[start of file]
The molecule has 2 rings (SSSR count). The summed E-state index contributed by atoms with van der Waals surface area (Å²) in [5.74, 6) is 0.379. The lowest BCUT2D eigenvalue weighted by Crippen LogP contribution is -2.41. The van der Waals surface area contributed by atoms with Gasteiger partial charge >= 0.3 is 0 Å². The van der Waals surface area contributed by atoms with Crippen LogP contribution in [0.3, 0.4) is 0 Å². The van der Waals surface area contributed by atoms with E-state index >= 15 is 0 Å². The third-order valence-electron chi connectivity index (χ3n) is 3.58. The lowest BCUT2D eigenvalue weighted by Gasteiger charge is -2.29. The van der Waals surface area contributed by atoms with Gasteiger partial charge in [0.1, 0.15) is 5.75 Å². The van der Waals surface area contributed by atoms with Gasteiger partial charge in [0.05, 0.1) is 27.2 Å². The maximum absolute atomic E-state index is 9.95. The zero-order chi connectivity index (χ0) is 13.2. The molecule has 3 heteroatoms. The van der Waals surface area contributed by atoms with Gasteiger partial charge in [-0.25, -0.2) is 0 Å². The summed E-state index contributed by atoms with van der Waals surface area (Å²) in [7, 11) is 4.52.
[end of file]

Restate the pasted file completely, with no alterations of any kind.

The molecule has 2 rings (SSSR count). The summed E-state index contributed by atoms with van der Waals surface area (Å²) in [5.74, 6) is 0.379. The lowest BCUT2D eigenvalue weighted by Crippen LogP contribution is -2.41. The van der Waals surface area contributed by atoms with Gasteiger partial charge >= 0.3 is 0 Å². The van der Waals surface area contributed by atoms with Crippen LogP contribution in [0.3, 0.4) is 0 Å². The van der Waals surface area contributed by atoms with E-state index >= 15 is 0 Å². The third-order valence-electron chi connectivity index (χ3n) is 3.58. The lowest BCUT2D eigenvalue weighted by Gasteiger charge is -2.29. The van der Waals surface area contributed by atoms with Gasteiger partial charge in [0.1, 0.15) is 5.75 Å². The van der Waals surface area contributed by atoms with Gasteiger partial charge in [0.05, 0.1) is 27.2 Å². The maximum absolute atomic E-state index is 9.95. The zero-order chi connectivity index (χ0) is 13.2. The molecule has 3 heteroatoms. The van der Waals surface area contributed by atoms with Gasteiger partial charge in [-0.25, -0.2) is 0 Å². The summed E-state index contributed by atoms with van der Waals surface area (Å²) in [7, 11) is 4.52.